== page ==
JH: I put that record on and I put it on repeat for two years. I was working at a bar in Chicago during the afternoon shift and I would literally put that record on repeat for four hours.
DM: There’s a chronological thing that maybe people aren’t aware of. There was a move to make a third Slint album which didn’t happen, which coincided with Bundy K. Brown leaving Tortoise. The upshot of the disbanding of Slint was that John Herndon, myself, and Dave Pajo ended up supporting Brian McMahan in making a record that was theoretically what some of the songs of the third Slint record - it was called The For Carnation - and that’s kind of what led Dave into Tortoise. Although what actually happened was that Dave joined Tortoise before that, or did he? I can’t remember. Bundy quit on short notice right before Tortoise’s first European tour and Dave filled in for him, but had we recorded The For Carnation stuff before that?
JH: I do not remember.
DM: Anyway, there was some kind of little cross-hatch where Slint stopped, Tortoise was just getting our legs and Bundy quit Tortoise. Something happened in there so that by the end of our first European tour we had asked Dave to be in Tortoise and he was really just filling in for the tour, and then we made ‘Millions’.
JH: We came home from Europe and were doing some shows in the States and we were thinking about making the next record and Bettina Richards’, who runs Thrill Jockey, folks had a barn in Vermont. So we did some shows on the way the out to Vermont and then holed up at the barn for two weeks, a week.
DM: I think it was a week because the Sea And Cake were on tour with us and they just had to sit around for a week while we practiced in the barn and they were pissed off.
JH: Fuck them. That’s a joke. Sam’s (Prekop, lead singer of Sea And Cake) playing with us on this tour on his analogue synth. So most of the material for ‘Millions’ was written in a barn in Vermont. That record was pretty quick to make.
DM: We had those ideas, and one of those ideas was a song we had partially worked on with Bundy before he left the group. There was a little residue from that. We had all those ideas and we showed them to each other in the barn and then just kind of figured out how to make them all work together. Especially for the ‘Djed’ thing, that was three or four different ideas that sort of got crammed into one song.
JH: At that point John McEntire had moved into the loft we were living in and had done this soundtrack for John Hughes, ‘Reach The Rock’. He’d got this big chunk of money for doing that so he bought a Pro-Tools system and bunch of gear with the idea of starting a recoding studio at The Rock. This record was essentially made with John learning how to use Pro Tools and at that time, right before that, we’d met Jeff Parker. We’d met Jeff and I’d had some jam sessions with him at some different people’s houses and we’d become friends, so we started asking him to just sit in with us when we were playing Chicago live. So he did that a few times and then we liked the way it sounded so much we asked if he would want to join the band permanently.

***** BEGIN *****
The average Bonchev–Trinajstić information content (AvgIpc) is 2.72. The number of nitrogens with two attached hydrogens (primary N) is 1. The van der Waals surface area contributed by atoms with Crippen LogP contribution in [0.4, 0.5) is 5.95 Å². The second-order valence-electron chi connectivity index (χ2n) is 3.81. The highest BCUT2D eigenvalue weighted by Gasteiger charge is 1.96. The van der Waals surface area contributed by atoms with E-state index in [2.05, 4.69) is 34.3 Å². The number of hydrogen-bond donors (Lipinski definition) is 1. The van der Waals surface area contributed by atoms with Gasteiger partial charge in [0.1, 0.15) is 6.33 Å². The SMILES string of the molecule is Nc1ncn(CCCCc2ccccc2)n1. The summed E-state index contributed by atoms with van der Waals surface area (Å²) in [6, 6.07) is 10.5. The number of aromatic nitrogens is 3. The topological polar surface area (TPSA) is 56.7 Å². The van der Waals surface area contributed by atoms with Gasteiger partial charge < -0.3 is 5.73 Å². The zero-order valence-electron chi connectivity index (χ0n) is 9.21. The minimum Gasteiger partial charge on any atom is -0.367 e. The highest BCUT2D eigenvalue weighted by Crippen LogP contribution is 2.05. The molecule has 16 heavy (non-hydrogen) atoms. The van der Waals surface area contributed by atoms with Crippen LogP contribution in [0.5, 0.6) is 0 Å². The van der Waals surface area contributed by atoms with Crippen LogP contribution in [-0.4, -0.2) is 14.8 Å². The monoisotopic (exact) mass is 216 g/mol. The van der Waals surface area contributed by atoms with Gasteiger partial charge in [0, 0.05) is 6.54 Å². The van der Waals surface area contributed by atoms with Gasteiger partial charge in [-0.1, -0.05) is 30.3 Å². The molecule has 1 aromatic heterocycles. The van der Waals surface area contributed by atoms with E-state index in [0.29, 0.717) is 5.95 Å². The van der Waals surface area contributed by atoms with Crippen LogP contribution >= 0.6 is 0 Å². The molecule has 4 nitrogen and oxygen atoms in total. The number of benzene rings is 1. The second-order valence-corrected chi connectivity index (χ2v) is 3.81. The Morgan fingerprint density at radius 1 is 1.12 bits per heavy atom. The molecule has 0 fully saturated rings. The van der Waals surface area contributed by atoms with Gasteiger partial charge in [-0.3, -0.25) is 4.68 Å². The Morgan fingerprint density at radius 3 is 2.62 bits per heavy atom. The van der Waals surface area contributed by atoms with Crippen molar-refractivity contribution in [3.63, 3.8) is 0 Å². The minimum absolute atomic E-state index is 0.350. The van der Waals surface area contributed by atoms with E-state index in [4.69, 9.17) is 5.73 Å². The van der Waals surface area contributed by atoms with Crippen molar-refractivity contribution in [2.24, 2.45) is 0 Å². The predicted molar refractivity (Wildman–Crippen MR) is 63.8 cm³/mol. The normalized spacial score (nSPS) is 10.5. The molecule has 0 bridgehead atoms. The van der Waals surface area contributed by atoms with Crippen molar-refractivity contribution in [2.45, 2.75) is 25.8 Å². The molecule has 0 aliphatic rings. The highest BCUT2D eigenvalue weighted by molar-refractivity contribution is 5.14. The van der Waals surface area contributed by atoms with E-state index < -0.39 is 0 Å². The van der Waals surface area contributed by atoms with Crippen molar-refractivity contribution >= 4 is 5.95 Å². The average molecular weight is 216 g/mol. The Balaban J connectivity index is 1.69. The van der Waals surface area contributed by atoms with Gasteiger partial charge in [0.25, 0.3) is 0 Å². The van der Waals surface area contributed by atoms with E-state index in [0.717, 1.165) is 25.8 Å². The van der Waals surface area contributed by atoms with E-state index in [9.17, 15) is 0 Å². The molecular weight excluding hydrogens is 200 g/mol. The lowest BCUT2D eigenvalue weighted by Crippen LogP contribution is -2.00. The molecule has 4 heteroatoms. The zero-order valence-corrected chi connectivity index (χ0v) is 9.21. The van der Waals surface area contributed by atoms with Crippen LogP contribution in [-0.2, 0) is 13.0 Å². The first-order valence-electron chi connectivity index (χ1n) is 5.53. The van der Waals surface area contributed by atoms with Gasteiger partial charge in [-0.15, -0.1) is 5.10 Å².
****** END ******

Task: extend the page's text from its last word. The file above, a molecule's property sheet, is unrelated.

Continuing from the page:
DM: We did a whole summer festival tour of Europe with Jeff sitting in, we hadn’t even asked him to be in the band then, it was after that. He didn’t really rehearse with us very much or anything he just played to figure out how he could fit in with us on his own terms. So if there was a song a he wasn’t familiar with, or he wasn’t sure what to do, he just wouldn’t even play. He just came along on the tour with us and tried to fit in with the music any way he could.
When he was first sitting in with us none of ‘TNT’ existed yet, it was old material. Then we asked him to join the group at the time we started recording ‘TNT’.
JH: Then at the time we started recording ‘TNT’ Dave Pajo dipped, he decided he wanted to move onto greener pastures.
DM: It was Ariel M, he waned to focus on something that was just his. Something personal. I’m not too even sure, we’ve never talked about it. I got the idea he wasn’t super interested in some of the directions we were going on with ‘TNT’, but also it was just him wanting to do something very personal and just his own thing.
His leaving had some impact on ‘TNT’. I’m not sure what exactly. He’s on the record.
JH: We erased most of his parts.
DM: I’m sure he’s on every song and then eventually Jeff and I absorbed his parts and sort of fused them. Stuff from ‘TNT’ I know on any of those songs I’m playing a combination of things that I played on the record and that Dave played on the record. Even on ‘Millions’ I was starting to get into this bass that sounds like a guitar, it’s a higher register - a bass six, a six string that goes up higher. So I’d starting using that on ‘Millions’ along with standard bass and on ‘TNT’ I also played standard bass, but I was starting to get really into that instrument so I put it in wherever it seemed to fit, and Dave was playing bass. When Dave joined the band it was as second bass player. He started to play more guitar as we got into ‘TNT’.
JH: So we fired him.
DM: So anyway. All of the bass and guitar on ‘TNT” is a combination of me, Jeff and Dave.
DM: A couple of things happened on ‘Standards’. One thing I’ve always thought, that may or not be true, by the time we’d done all that touring after ‘Millions’, after ‘TNT’, we became a more confident and a more powerful sort of rock band. I think some of that is evident on ‘Standards’, even though we’re not a rock band, we had been playing so much in the previous five years, like more than we had ever played in any other band that we just got, became this solid rock band. The other thing happened was that we started recording some of the ideas for ‘Standards’, got to a certain point, and we thought we should try and play these songs in front of an audience before we finish the record and see what changes and if we have ideas on what could be different and any ideas on what makes them work and what makes them not work as songs live.